certificatePath = "<certificate_key_path>" # eg. "./certificates/VoiceControlledRobot.cert.pem"
iotTopic = "topic_1"

# Init AWSIoTMQTTClient
skillIoTMQTTClient = AWSIoTMQTTClient("sdk-nodejs-publisher")
skillIoTMQTTClient.configureEndpoint(iotThingEndpoint,iotThingPort)
skillIoTMQTTClient.configureCredentials(rootCAPath, privateKeyPath, certificatePath)
# AWSIoTMQTTClient connection configuration
skillIoTMQTTClient.configureAutoReconnectBackoffTime(1, 32, 20)
skillIoTMQTTClient.configureOfflinePublishQueueing(-1)  # Infinite offline Publish queueing
skillIoTMQTTClient.configureDrainingFrequency(2)  # Draining: 2 Hz
skillIoTMQTTClient.configureConnectDisconnectTimeout(10)  # 10 sec
skillIoTMQTTClient.configureMQTTOperationTimeout(5)  # 5 sec

# Connect and subscribe to AWS IoT
skillIoTMQTTClient.connect()
logger.info("mqtt connected")

class MoveForwardIntentHandler(AbstractRequestHandler):
    """Handler for Move Forward Intent."""

    def can_handle(self, handler_input):
        # type: (HandlerInput) -> bool
        return ask_utils.is_intent_name("MoveForwardIntent")(handler_input)

    def handle(self, handler_input):
        # type: (HandlerInput) -> Response
        speak_output = "Ok, move forward"
        skillIoTMQTTClient.publish(iotTopic, "forward", 1)
        return (
            handler_input.response_builder
                .speak(speak_output)
                .response
        )
  1. Repeat previous Step 2 to add a MoveBackwardIntent.

Step 3: Create a robot application with AWS RoboMaker

Create a sample Robot application in AWS RoboMaker. You can find the source code in this aws-robotics GitHub repo. For more information, see Creating a Robot Application and Sample Robot Application.

  1. Go to AWS RoboMaker console, select Development, and then select Robot applications. Click Create robot application.
  2. Enter a name for the robot application. For ROS distribution, select ROS Kinetic. Use the default VPC and select a subnet. Select Create to create the AWS Cloud9 development environment.
  3. In the AWS Cloud9 development environment, select AWS RoboMaker Resources, then select Download samples, and then select Hello World.
  4. On the left, in the Environment tab, expand HelloWorld, HelloWorld, robot_ws, src, hello_world_robot. Create certificates fold and upload Amazon Root CA1 and AWS IoT Certificates downloaded in Step 1 to this folder. These certificates are used to build the IoT MQTT connection.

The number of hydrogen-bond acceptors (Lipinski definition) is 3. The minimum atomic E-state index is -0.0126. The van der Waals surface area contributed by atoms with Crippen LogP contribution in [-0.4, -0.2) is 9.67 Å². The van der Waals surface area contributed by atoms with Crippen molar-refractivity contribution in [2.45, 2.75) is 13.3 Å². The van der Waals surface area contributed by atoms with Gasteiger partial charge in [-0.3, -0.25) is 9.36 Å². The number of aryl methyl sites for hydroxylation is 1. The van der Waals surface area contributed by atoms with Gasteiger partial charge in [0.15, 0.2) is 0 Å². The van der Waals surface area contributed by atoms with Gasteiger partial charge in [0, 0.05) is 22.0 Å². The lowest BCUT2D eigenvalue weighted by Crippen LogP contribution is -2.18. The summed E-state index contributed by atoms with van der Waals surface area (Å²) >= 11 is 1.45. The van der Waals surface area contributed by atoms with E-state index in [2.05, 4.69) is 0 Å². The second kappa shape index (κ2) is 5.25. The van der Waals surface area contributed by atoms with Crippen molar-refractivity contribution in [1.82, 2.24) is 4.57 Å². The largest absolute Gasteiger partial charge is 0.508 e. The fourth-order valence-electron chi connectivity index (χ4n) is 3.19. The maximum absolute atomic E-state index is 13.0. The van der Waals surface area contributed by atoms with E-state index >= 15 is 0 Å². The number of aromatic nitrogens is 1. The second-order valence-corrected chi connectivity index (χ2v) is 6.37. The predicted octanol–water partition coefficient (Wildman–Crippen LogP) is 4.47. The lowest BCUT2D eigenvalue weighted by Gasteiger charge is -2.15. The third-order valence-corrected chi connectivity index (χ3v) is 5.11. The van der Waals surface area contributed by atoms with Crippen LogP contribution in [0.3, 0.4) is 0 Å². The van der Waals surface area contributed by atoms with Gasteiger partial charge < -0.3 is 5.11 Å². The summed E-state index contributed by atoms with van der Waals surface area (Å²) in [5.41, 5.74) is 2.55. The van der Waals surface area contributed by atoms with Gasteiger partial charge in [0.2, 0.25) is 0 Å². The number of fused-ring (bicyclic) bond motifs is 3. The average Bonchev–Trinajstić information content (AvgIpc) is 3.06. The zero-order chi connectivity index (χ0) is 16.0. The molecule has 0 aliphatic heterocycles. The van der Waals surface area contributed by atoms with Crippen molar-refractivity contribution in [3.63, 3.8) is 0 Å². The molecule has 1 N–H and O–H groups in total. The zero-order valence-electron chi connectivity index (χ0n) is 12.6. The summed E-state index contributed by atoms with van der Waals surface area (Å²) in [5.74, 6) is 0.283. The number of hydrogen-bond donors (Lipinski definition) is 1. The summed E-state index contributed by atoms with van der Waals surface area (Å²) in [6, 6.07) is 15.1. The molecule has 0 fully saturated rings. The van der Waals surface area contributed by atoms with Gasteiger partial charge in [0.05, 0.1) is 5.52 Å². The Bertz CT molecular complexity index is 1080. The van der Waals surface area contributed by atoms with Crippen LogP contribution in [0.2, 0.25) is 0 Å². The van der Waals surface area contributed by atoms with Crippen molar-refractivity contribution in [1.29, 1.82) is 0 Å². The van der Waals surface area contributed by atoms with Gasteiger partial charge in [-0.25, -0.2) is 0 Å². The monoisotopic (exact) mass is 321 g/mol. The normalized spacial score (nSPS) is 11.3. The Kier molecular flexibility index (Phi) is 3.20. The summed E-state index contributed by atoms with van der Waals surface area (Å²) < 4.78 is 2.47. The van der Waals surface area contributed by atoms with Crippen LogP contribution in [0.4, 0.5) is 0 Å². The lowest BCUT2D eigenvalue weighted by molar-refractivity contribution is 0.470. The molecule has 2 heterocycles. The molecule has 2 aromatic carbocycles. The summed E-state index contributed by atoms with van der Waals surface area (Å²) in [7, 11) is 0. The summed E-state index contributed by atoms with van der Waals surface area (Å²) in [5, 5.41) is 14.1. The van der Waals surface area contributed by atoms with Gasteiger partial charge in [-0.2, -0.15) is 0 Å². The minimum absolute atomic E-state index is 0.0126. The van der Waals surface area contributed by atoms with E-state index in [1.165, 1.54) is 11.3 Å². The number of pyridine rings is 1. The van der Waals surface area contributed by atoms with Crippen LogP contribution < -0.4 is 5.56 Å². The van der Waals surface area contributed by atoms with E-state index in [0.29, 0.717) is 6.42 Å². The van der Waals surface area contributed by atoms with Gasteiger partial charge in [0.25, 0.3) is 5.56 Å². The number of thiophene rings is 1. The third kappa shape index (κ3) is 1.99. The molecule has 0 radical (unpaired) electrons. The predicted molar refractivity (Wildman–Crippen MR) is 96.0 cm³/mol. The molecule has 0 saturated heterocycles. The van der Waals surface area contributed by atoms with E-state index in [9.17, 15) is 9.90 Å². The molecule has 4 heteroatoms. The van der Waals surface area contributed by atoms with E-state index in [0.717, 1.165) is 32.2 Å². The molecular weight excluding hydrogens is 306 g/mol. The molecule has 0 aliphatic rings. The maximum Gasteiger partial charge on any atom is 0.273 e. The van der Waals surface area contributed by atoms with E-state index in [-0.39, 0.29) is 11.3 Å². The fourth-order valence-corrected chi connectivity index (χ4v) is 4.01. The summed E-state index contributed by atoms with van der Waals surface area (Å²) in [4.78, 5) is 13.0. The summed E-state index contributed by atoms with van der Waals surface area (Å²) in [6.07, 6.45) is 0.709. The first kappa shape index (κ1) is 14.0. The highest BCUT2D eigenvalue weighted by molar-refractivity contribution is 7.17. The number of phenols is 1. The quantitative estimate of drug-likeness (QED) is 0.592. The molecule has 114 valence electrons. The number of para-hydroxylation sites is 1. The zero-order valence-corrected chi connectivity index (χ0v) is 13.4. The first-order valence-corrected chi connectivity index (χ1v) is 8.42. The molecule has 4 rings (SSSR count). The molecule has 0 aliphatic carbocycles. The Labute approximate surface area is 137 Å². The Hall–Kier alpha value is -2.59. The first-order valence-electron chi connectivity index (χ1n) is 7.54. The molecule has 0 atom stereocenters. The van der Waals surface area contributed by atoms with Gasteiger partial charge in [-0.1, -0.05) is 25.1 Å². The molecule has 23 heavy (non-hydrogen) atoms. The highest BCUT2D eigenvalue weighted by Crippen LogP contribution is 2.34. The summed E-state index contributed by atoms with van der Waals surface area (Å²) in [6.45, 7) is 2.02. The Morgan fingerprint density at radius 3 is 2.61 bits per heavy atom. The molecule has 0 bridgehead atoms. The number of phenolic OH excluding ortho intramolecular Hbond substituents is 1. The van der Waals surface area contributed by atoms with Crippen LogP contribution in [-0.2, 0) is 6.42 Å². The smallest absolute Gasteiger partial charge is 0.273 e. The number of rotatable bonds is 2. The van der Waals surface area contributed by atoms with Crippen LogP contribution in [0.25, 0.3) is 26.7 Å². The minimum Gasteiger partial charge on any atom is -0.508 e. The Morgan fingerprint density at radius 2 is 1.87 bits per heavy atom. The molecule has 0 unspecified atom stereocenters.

1. Add AWS IoT dependencies to ROS.

Open a new terminal in AWS RoboMaker Development environment and run following command:

pip install AWSIoTPythonSDK
sudo bash -c 'echo "yaml https://s3.us-west-2.amazonaws.com/rosdep/iot.yaml" > /etc/ros/rosdep/sources.list.d/21-aws-iot-pip.list'
cd ~/environment/HelloWorld/robot_ws
rosdep update

cd ~/environment/HelloWorld/simulation_ws
rosws update
rosdep install --from-paths src --ignore-src -r -y
colcon build
colcon bundle
  1. Create a new node to receive MQTT command from Alexa and create a mqtt_listener.launch file for new created node.

This sample MQTT listener node script shows how to subscribe and receive command from IoT Topic.

import rospy
import logging
import time
from geometry_msgs.msg import Twist
from AWSIoTPythonSDK.MQTTLib import AWSIoTMQTTClient

# Configure logging
logger = logging.getLogger("AWSIoTPythonSDK.core")
logger.setLevel(logging.WARN)

# Parameters for AWS IoT MQTT Client.
iotThingEndpoint = "<iot_host_endpoint>"
iotThingPort = 8883
certificatePath = os.environ["CERTIFICATES"]
rootCAPath = certificatePath + "<root-CA_filename>" # eg. "AmazonRootCA1.pem"
privateKeyPath = certificatePath + "<private_key_filename>" # eg. "VoiceControlledRobot.private.key"
certificatePath = certificatePath + "<certificate_key_filename>" # eg. "VoiceControlledRobot.cert.pem"
iotTopic = "topic_1"

# Init AWSIoTMQTTClient
skillIoTMQTTClient = AWSIoTMQTTClient("sdk-nodejs-subscriber")
skillIoTMQTTClient.configureEndpoint(iotThingEndpoint,iotThingPort)
skillIoTMQTTClient.configureCredentials(rootCAPath, privateKeyPath, certificatePath)
# AWSIoTMQTTClient connection configuration
skillIoTMQTTClient.configureAutoReconnectBackoffTime(1, 32, 20)
skillIoTMQTTClient.configureOfflinePublishQueueing(-1)  # Infinite offline Publish queueing
skillIoTMQTTClient.configureDrainingFrequency(2)  # Draining: 2 Hz
skillIoTMQTTClient.configureConnectDisconnectTimeout(10)  # 10 sec